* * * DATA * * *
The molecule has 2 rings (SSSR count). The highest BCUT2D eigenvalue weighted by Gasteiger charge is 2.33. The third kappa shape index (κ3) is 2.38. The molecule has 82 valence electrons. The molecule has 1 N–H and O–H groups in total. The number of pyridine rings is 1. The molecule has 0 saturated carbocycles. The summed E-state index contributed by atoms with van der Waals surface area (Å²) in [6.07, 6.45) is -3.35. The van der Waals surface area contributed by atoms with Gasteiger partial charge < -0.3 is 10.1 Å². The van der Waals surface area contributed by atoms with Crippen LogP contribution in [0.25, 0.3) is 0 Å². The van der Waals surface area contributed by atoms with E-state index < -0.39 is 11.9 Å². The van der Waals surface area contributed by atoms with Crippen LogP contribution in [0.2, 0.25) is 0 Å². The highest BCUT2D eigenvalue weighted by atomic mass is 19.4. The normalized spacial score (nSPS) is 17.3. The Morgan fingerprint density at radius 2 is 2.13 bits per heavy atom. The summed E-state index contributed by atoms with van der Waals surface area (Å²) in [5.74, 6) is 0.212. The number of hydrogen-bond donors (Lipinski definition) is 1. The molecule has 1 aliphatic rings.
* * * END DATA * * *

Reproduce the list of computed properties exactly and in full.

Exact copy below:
The molecule has 2 rings (SSSR count). The highest BCUT2D eigenvalue weighted by Gasteiger charge is 2.33. The third kappa shape index (κ3) is 2.38. The molecule has 82 valence electrons. The molecule has 1 N–H and O–H groups in total. The number of pyridine rings is 1. The molecule has 0 saturated carbocycles. The summed E-state index contributed by atoms with van der Waals surface area (Å²) in [6.07, 6.45) is -3.35. The van der Waals surface area contributed by atoms with Gasteiger partial charge < -0.3 is 10.1 Å². The van der Waals surface area contributed by atoms with Crippen LogP contribution in [0.25, 0.3) is 0 Å². The van der Waals surface area contributed by atoms with E-state index < -0.39 is 11.9 Å². The van der Waals surface area contributed by atoms with Crippen LogP contribution in [0.2, 0.25) is 0 Å². The highest BCUT2D eigenvalue weighted by atomic mass is 19.4. The normalized spacial score (nSPS) is 17.3. The Morgan fingerprint density at radius 2 is 2.13 bits per heavy atom. The summed E-state index contributed by atoms with van der Waals surface area (Å²) in [5.74, 6) is 0.212. The number of hydrogen-bond donors (Lipinski definition) is 1. The molecule has 1 aliphatic rings.